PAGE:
Karan Chhabra offers his take in “The Fix for the Doctor Shortage is Right Under Our Noses.” He notes that the issue is largely one of geography (many newly minted doctors gravitate to urban areas) and proposes that foreign-trained immigrant physicians could help to fill the coverage gaps. But the major obstacle they face is one that domestically-trained physicians do too: the shortage of residency slots.
A Thousand Points of Transformation
In “Family Dinnertime: The Meaningless Nine and Magical Tenth,” Jim McDeavitt, MD, notes that eating dinner together was an important ritual for his family. Even though nothing revelatory might be revealed during nine meals out of ten, it was that “magical tenth” that reassured McDeavitt that the tradition was worth continuing. Similarly, he writes, leaders in academic medicine need to spend time with the people they lead: “The development of empathy and trust is… a time-dependent activity.” McDeavitt is chief academic officer for Carolinas Health System.
Dean Katz’s Blog
Guest poster Annette Reboli, MD, vice dean of the medical school at Cooper Rowan University, relates the visit she and Paul Katz made to the Macy Foundation’s “New and Developing Medical Schools” meeting in May. In “Moving Beyond LCME Accreditation,” Reboli notes the need for a push for innovation as charged by the president of the foundation, George E. Thibault, MD. Thibault outlined six areas of necessary emphasis that include a competency-based approach to medical education and new models of clinical education.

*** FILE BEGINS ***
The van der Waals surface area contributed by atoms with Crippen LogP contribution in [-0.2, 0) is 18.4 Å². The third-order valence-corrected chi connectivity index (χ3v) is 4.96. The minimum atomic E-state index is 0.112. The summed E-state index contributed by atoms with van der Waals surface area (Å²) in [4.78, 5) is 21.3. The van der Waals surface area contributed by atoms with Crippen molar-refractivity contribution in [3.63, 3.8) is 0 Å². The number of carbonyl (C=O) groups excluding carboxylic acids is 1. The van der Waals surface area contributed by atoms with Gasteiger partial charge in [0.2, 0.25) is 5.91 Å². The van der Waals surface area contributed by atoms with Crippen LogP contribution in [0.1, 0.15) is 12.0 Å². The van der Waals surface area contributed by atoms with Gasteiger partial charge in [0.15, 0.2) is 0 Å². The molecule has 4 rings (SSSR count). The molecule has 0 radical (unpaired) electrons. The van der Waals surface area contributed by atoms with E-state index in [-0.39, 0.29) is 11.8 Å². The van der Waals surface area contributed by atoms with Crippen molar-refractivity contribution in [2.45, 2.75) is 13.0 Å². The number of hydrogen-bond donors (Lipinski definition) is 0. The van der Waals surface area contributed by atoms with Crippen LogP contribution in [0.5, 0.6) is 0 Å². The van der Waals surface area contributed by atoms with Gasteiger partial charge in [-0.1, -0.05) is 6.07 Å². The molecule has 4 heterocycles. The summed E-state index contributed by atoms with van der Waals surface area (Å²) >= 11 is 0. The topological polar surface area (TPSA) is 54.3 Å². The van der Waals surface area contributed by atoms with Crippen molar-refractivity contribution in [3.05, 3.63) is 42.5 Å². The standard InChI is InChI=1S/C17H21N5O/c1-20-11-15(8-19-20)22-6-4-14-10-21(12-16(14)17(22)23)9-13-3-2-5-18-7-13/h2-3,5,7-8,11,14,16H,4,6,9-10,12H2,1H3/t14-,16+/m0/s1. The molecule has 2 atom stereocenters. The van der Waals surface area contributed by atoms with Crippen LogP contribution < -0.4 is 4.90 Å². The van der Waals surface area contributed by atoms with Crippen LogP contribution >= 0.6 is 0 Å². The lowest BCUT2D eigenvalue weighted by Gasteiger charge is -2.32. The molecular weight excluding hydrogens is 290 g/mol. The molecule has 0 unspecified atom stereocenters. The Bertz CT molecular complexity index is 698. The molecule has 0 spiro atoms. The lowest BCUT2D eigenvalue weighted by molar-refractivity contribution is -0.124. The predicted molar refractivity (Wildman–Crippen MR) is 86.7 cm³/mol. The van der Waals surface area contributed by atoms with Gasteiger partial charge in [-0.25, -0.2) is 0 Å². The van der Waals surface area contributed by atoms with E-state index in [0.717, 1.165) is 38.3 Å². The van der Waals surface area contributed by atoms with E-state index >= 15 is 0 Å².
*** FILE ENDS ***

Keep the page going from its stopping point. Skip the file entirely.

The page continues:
A recent study in Academic Medicine examined inpatient attending physicians’ workloads before and after the 2003 resident duty hour regulations and found that less than half of the 738 physicians surveyed reported that they had enough time for teaching. In a post from two of the study Docs Lisa Roshetsky, MD, MS, assistant professor of clinical internal medicine at Medstar Georgetown University Hospital, and Vineet Arora, MD, MAPP, assistant dean for scholarship & discovery at the University of Chicago Pritzker School of Medicine discuss the study contextually. The authors borrowed from methods developed at NASA to examine astronauts’ workload, and used them to attendings’ perceptions of workload and the relationship of those perceptions to reporting enough time for teaching. In doing so, we found a steep relationship between attendings’ greater perceived workload and time for teaching.
Chart Review is a monthly feature in which the editors at Wing of Zock highlight our favorite blog posts from the previous month. We focus on blogs about academic medicine, whether from the perspective of student, resident, faculty member, dean, or administrator. Medical schools and teaching hospitals provide fertile ground for innovative responses to health care challenges. We are pleased to highlight some of the best here, and hope you will send us your favorites as well. As always, we encourage cross posting.